The Holy See has ordered the United States Conference of Catholic Bishops to delay voting on proposals that would lay the groundwork for a response to the sexual abuse crisis within the Church.
The news came from Cardinal Daniel DiNardo, president of the USCCB, at the beginning of their fall general assembly meeting in Baltimore from November 12th to the 14th. Cardinal DiNardo said that the order to delay the vote came directly from the Holy See just a day before the opening of their meeting on Sunday afternoon.
“At the insistence of the Holy See, we will not be voting on the two action items in our docket regarding the abuse crisis.” – Cardinal DiNardo
According to Cardinal DiNardo, the Holy See insisted the vote on the new proposals be delayed until the conclusion of the unprecedented meeting of bishops in February called by Pope Francis concerning the “protection of minors” to address the abuse crisis.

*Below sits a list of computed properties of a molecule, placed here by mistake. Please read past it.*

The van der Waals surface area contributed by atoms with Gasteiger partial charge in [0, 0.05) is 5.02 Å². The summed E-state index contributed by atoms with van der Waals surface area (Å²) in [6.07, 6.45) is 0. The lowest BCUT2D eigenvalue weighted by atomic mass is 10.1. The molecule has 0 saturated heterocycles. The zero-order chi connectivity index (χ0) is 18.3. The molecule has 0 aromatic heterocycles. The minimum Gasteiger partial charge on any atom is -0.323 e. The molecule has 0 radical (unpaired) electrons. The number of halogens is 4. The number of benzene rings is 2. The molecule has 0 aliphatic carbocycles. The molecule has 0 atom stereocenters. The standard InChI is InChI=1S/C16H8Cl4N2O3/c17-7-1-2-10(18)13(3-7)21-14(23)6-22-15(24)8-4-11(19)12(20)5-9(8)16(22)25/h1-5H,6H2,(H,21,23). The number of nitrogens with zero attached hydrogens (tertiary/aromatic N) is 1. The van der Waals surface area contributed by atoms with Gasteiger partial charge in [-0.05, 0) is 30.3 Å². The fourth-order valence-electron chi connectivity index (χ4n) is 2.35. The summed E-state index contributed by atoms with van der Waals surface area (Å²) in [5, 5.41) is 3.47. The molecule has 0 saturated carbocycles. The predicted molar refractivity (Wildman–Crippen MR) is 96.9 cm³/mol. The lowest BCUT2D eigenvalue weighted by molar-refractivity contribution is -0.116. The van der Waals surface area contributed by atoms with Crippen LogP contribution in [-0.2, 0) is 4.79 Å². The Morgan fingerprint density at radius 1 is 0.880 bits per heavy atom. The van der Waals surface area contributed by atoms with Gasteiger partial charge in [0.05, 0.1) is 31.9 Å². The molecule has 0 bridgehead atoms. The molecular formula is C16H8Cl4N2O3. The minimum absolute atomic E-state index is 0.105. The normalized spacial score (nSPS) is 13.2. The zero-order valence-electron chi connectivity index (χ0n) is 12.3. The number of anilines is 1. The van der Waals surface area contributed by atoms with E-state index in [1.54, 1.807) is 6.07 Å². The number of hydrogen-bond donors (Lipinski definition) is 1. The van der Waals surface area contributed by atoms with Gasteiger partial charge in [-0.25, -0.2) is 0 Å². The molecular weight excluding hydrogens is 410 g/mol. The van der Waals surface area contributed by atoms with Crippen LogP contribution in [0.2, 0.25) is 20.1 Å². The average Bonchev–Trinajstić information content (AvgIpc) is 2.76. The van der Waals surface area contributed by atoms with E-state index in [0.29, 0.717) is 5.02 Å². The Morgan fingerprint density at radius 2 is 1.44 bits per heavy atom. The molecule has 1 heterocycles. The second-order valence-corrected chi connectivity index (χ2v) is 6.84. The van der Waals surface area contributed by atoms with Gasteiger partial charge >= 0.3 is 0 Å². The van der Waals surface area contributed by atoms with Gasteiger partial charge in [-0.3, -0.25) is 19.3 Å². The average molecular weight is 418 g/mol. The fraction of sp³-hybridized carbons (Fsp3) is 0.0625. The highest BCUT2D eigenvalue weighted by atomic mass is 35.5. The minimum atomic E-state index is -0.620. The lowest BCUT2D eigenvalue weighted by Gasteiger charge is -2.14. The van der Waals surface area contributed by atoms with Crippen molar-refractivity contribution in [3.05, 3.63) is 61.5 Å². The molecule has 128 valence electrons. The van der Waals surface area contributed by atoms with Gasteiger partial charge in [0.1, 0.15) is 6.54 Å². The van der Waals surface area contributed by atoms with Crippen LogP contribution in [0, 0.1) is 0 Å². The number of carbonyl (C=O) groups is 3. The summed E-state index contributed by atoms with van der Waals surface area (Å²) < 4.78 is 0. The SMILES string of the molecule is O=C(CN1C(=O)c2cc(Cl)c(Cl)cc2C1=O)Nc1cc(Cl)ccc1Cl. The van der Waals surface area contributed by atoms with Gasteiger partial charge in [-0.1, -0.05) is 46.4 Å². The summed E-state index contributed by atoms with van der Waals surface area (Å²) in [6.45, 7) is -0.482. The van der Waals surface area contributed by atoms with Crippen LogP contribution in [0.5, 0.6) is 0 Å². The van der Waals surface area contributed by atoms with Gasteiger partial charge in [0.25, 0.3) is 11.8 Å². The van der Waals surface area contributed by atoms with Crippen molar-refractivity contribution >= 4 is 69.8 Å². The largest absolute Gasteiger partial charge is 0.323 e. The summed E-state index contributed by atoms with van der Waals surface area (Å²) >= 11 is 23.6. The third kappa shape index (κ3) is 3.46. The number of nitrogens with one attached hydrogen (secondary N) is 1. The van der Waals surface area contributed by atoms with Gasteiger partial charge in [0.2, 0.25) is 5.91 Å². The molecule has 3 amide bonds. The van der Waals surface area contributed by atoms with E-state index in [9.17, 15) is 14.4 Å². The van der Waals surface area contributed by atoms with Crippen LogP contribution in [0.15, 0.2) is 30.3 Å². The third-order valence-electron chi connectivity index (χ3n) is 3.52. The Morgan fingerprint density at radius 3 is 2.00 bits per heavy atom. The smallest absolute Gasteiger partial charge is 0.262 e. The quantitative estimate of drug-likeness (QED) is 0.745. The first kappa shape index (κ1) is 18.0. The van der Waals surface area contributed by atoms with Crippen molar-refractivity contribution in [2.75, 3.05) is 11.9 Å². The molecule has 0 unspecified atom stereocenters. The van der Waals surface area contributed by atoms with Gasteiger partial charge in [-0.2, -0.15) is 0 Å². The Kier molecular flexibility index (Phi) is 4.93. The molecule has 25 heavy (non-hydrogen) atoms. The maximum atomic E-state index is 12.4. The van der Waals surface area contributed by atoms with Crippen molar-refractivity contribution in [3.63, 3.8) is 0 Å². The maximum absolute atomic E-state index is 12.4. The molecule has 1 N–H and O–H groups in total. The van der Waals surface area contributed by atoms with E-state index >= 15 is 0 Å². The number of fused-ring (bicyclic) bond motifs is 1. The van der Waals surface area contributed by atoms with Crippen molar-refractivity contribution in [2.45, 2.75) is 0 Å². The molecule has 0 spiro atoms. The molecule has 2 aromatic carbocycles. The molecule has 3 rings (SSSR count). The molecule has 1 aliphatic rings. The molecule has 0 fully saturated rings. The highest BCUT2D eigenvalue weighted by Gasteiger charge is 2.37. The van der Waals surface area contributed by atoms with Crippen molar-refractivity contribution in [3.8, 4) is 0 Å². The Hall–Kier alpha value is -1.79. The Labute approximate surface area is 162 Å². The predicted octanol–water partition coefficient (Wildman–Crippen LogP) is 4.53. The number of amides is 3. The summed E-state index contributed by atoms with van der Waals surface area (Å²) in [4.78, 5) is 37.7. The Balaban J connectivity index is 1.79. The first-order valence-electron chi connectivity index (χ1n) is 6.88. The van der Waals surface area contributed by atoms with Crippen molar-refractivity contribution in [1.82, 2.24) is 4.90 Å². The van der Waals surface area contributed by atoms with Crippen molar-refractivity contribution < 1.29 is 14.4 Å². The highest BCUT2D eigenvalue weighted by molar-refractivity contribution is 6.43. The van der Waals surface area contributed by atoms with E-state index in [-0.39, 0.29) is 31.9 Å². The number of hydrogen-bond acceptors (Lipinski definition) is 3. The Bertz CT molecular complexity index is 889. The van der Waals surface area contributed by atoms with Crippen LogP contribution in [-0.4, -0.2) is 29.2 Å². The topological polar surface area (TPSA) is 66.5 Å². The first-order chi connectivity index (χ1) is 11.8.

The proposals they planned to vote on contained drafts for a “Standards of Conduct,” along with the creation of a special investigative commission to handle abuse accusations against bishops. DiNardo said he was “disappointed,” but is still hopeful the meeting will prove fruitful.
In response to the decision by the Holy See to the delay the vote on measures to address the abuse crisis, Cardinal Blase Cupich of the Archdiocese of Chicago, also in attendance, said that “it is clear the Holy See is taking the abuse crisis seriously.” He proposed the next meeting of the USCCB be moved to after the conclusion of the special meeting so they can act as soon as possible – “[this] is something we cannot delay — there is an urgency here.”